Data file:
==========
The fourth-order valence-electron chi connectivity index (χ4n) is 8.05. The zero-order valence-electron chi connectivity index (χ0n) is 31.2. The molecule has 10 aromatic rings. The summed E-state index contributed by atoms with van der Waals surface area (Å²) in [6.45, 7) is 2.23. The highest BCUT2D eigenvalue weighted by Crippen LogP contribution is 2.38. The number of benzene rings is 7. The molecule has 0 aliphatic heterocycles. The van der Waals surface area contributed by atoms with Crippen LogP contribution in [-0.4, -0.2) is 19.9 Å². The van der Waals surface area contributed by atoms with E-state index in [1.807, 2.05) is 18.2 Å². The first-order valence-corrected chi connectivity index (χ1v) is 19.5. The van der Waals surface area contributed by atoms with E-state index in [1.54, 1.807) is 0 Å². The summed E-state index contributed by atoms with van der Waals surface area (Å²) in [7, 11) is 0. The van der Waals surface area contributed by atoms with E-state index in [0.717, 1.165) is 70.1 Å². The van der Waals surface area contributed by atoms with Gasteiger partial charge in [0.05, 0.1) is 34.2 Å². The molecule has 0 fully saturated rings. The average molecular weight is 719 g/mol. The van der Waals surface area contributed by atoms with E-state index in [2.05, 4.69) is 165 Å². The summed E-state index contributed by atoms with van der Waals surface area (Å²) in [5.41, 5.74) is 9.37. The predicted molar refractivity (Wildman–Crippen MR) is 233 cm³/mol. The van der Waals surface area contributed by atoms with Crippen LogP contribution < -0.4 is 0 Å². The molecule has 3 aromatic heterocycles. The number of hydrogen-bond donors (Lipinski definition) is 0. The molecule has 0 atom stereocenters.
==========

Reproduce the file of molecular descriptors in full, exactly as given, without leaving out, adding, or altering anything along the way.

The fourth-order valence-electron chi connectivity index (χ4n) is 8.05. The zero-order valence-electron chi connectivity index (χ0n) is 31.2. The molecule has 10 aromatic rings. The summed E-state index contributed by atoms with van der Waals surface area (Å²) in [6.45, 7) is 2.23. The highest BCUT2D eigenvalue weighted by Crippen LogP contribution is 2.38. The number of benzene rings is 7. The molecule has 0 aliphatic heterocycles. The van der Waals surface area contributed by atoms with Crippen LogP contribution in [-0.4, -0.2) is 19.9 Å². The van der Waals surface area contributed by atoms with E-state index in [1.807, 2.05) is 18.2 Å². The first-order valence-corrected chi connectivity index (χ1v) is 19.5. The van der Waals surface area contributed by atoms with E-state index in [1.54, 1.807) is 0 Å². The summed E-state index contributed by atoms with van der Waals surface area (Å²) in [7, 11) is 0. The van der Waals surface area contributed by atoms with E-state index in [0.717, 1.165) is 70.1 Å². The van der Waals surface area contributed by atoms with Gasteiger partial charge in [0.05, 0.1) is 34.2 Å². The molecule has 0 fully saturated rings. The average molecular weight is 719 g/mol. The van der Waals surface area contributed by atoms with E-state index in [2.05, 4.69) is 165 Å². The summed E-state index contributed by atoms with van der Waals surface area (Å²) in [5.41, 5.74) is 9.37. The predicted molar refractivity (Wildman–Crippen MR) is 233 cm³/mol. The van der Waals surface area contributed by atoms with Crippen LogP contribution < -0.4 is 0 Å². The molecule has 3 aromatic heterocycles. The number of hydrogen-bond donors (Lipinski definition) is 0. The molecule has 0 atom stereocenters.